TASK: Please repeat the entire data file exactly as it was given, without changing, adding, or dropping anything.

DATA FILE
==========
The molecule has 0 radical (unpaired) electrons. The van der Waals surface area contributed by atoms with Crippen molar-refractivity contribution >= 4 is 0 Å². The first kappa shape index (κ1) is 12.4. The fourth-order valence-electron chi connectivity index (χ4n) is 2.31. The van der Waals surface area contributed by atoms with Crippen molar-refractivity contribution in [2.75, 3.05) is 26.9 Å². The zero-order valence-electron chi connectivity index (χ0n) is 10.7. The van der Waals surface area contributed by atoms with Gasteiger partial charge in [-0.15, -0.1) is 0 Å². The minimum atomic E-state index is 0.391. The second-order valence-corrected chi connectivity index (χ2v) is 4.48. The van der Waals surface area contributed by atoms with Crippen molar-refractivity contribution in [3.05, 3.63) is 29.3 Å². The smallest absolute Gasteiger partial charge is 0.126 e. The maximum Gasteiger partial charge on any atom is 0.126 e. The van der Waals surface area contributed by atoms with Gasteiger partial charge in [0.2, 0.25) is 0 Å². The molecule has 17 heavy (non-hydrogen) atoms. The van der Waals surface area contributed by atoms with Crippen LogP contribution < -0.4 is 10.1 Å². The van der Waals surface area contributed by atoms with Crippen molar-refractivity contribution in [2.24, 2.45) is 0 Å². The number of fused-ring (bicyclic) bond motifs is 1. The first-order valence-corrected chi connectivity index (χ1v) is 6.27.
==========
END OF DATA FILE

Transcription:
The molecule has 0 radical (unpaired) electrons. The van der Waals surface area contributed by atoms with Crippen molar-refractivity contribution >= 4 is 0 Å². The first kappa shape index (κ1) is 12.4. The fourth-order valence-electron chi connectivity index (χ4n) is 2.31. The van der Waals surface area contributed by atoms with Crippen molar-refractivity contribution in [2.75, 3.05) is 26.9 Å². The zero-order valence-electron chi connectivity index (χ0n) is 10.7. The van der Waals surface area contributed by atoms with Gasteiger partial charge in [-0.15, -0.1) is 0 Å². The minimum atomic E-state index is 0.391. The second-order valence-corrected chi connectivity index (χ2v) is 4.48. The van der Waals surface area contributed by atoms with Crippen molar-refractivity contribution in [3.05, 3.63) is 29.3 Å². The smallest absolute Gasteiger partial charge is 0.126 e. The maximum Gasteiger partial charge on any atom is 0.126 e. The van der Waals surface area contributed by atoms with Gasteiger partial charge in [0.2, 0.25) is 0 Å². The molecule has 17 heavy (non-hydrogen) atoms. The van der Waals surface area contributed by atoms with Crippen LogP contribution < -0.4 is 10.1 Å². The van der Waals surface area contributed by atoms with Crippen molar-refractivity contribution in [2.24, 2.45) is 0 Å². The number of fused-ring (bicyclic) bond motifs is 1. The first-order valence-corrected chi connectivity index (χ1v) is 6.27.